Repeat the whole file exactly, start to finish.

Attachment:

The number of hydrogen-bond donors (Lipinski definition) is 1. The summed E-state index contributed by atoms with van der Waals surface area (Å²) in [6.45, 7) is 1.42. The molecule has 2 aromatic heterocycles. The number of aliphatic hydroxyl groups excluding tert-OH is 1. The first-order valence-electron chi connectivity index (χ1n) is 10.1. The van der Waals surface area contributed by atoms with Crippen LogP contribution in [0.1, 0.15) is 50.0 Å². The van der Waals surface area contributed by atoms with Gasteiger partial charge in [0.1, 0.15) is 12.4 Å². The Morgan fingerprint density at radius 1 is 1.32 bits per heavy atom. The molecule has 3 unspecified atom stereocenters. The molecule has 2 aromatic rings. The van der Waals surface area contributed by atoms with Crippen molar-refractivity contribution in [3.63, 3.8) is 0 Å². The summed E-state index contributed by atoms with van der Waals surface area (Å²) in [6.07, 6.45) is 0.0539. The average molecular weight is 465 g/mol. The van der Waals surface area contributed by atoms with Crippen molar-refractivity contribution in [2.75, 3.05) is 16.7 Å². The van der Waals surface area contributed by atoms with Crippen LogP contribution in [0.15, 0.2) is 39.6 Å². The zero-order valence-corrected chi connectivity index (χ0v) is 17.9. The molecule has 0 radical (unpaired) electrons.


The number of hydrogen-bond donors (Lipinski definition) is 1. The summed E-state index contributed by atoms with van der Waals surface area (Å²) in [6.45, 7) is 1.42. The molecule has 2 aromatic heterocycles. The number of aliphatic hydroxyl groups excluding tert-OH is 1. The first-order valence-electron chi connectivity index (χ1n) is 10.1. The van der Waals surface area contributed by atoms with Crippen LogP contribution in [0.1, 0.15) is 50.0 Å². The van der Waals surface area contributed by atoms with Gasteiger partial charge in [0.1, 0.15) is 12.4 Å². The Morgan fingerprint density at radius 1 is 1.32 bits per heavy atom. The molecule has 3 unspecified atom stereocenters. The molecule has 2 aromatic rings. The van der Waals surface area contributed by atoms with Crippen molar-refractivity contribution in [3.63, 3.8) is 0 Å². The summed E-state index contributed by atoms with van der Waals surface area (Å²) in [6.07, 6.45) is 0.0539. The average molecular weight is 465 g/mol. The van der Waals surface area contributed by atoms with Crippen molar-refractivity contribution in [2.75, 3.05) is 16.7 Å². The van der Waals surface area contributed by atoms with Crippen LogP contribution in [0.15, 0.2) is 39.6 Å². The zero-order valence-corrected chi connectivity index (χ0v) is 17.9. The molecule has 0 radical (unpaired) electrons.